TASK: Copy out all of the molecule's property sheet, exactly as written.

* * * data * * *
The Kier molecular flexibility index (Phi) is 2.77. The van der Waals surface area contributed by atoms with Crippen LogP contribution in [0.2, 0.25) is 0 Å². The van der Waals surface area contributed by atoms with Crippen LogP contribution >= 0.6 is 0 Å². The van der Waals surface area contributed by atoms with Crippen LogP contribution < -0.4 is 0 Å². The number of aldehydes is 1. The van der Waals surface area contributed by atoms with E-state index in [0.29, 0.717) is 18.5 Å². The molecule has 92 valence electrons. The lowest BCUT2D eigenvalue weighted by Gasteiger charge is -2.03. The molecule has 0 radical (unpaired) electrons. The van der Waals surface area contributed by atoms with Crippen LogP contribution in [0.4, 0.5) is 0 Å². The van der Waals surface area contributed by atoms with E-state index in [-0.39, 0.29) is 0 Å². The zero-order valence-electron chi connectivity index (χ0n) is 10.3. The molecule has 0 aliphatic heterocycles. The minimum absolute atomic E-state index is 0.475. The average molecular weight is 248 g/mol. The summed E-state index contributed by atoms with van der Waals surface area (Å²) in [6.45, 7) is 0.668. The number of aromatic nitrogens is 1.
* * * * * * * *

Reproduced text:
The Kier molecular flexibility index (Phi) is 2.77. The van der Waals surface area contributed by atoms with Crippen LogP contribution in [0.2, 0.25) is 0 Å². The van der Waals surface area contributed by atoms with Crippen LogP contribution >= 0.6 is 0 Å². The van der Waals surface area contributed by atoms with Crippen LogP contribution < -0.4 is 0 Å². The number of aldehydes is 1. The van der Waals surface area contributed by atoms with E-state index in [0.29, 0.717) is 18.5 Å². The molecule has 92 valence electrons. The lowest BCUT2D eigenvalue weighted by Gasteiger charge is -2.03. The molecule has 0 radical (unpaired) electrons. The van der Waals surface area contributed by atoms with Crippen LogP contribution in [0.4, 0.5) is 0 Å². The van der Waals surface area contributed by atoms with E-state index in [-0.39, 0.29) is 0 Å². The zero-order valence-electron chi connectivity index (χ0n) is 10.3. The molecule has 0 aliphatic heterocycles. The minimum absolute atomic E-state index is 0.475. The average molecular weight is 248 g/mol. The summed E-state index contributed by atoms with van der Waals surface area (Å²) in [6.45, 7) is 0.668. The number of aromatic nitrogens is 1.